EU approves ban on petrol and diesel cars by 2035
All new cars and vans registered in Europe will need to be zero-emission by 2035 under new rules approved by the European Parliament.
As an intermediary step towards zero emissions, new CO2 standards will be put in place that require average emissions of new cars to come down by 55 per cent by 2030, and new vans by 50 per cent by 2030.
The rules trail similar measures put in place by the UK, which announced in 2020 that a ban on new diesel and petrol cars would be instituted by 2030.
The executive vice-president for the European Green Deal, Frans Timmermans, said: “The agreement sends a strong signal to industry and consumers: Europe is embracing the shift to zero-emission mobility. European carmakers are already proving they are ready to step up to the plate, with increasing and increasingly affordable electric cars coming to the market. The speed at which this change has happened over the past few years is remarkable.”
The European Commission hopes it will send a “clear signal” to manufacturers and citizens that will lead to an acceleration of the production and sale of low- and zero-emission vehicles and put road transport on a path to climate neutrality by 2050.
The current agreement is only provisional and requires formal adoption by the Parliament and the Council. Once this process is completed, the new legislation will be published in the Official Journal of the Union and enter into force.
The revision of the CO2 emission standards for cars and vans is one of the ‘Fit for 55’ proposals presented by the Commission in July 2021 to make the EU’s climate, energy, land use, transport and taxation policies fit for reducing net greenhouse gas emissions by at least 55 per cent by 2030, compared to 1990 levels.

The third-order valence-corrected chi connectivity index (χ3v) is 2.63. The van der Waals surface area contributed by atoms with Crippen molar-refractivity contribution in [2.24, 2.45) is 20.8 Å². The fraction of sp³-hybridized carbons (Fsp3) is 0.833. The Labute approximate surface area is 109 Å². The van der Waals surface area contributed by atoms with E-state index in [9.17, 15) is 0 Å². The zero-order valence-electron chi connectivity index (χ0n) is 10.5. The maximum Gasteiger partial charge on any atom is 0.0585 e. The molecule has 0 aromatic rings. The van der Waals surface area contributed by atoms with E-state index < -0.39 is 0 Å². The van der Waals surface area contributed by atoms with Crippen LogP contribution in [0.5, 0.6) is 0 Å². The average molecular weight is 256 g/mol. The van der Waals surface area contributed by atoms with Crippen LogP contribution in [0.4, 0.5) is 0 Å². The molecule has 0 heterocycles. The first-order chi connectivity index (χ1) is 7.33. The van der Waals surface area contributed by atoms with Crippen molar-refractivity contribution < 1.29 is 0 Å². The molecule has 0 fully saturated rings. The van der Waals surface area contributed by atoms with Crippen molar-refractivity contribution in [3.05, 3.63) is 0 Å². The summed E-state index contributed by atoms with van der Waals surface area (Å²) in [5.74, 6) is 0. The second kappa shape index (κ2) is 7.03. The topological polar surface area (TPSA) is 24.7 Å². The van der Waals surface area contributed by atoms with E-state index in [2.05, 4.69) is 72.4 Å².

“This deal is good news for car drivers... new zero-emission cars will become cheaper, making them more affordable and more accessible to everyone,” Parliament’s lead negotiator Jan Huitema said.
Small carmakers producing fewer than 10,000 vehicles per year will be able to negotiate weaker targets until 2036, when they would face the zero-emission requirement.
Passenger cars are a major polluter, accounting for some 61 per cent of total CO2 emissions from EU road transport.
Greenpeace said the 2035 deadline is too late to limit global warming to below 1.5°C.
The green group’s transport campaigner Lorelei Limousin said: “The EU is taking the scenic route, and that route ends in disaster.
“A European 2035 phase-out of fossil fuel-burning cars is not quick enough: New cars with internal combustion engines should be banned by 2028 at the latest.
“The announcement is a perfect example of where politicians can bask in a feel-good headline that masks the reality of their repeated failures to act on climate.”
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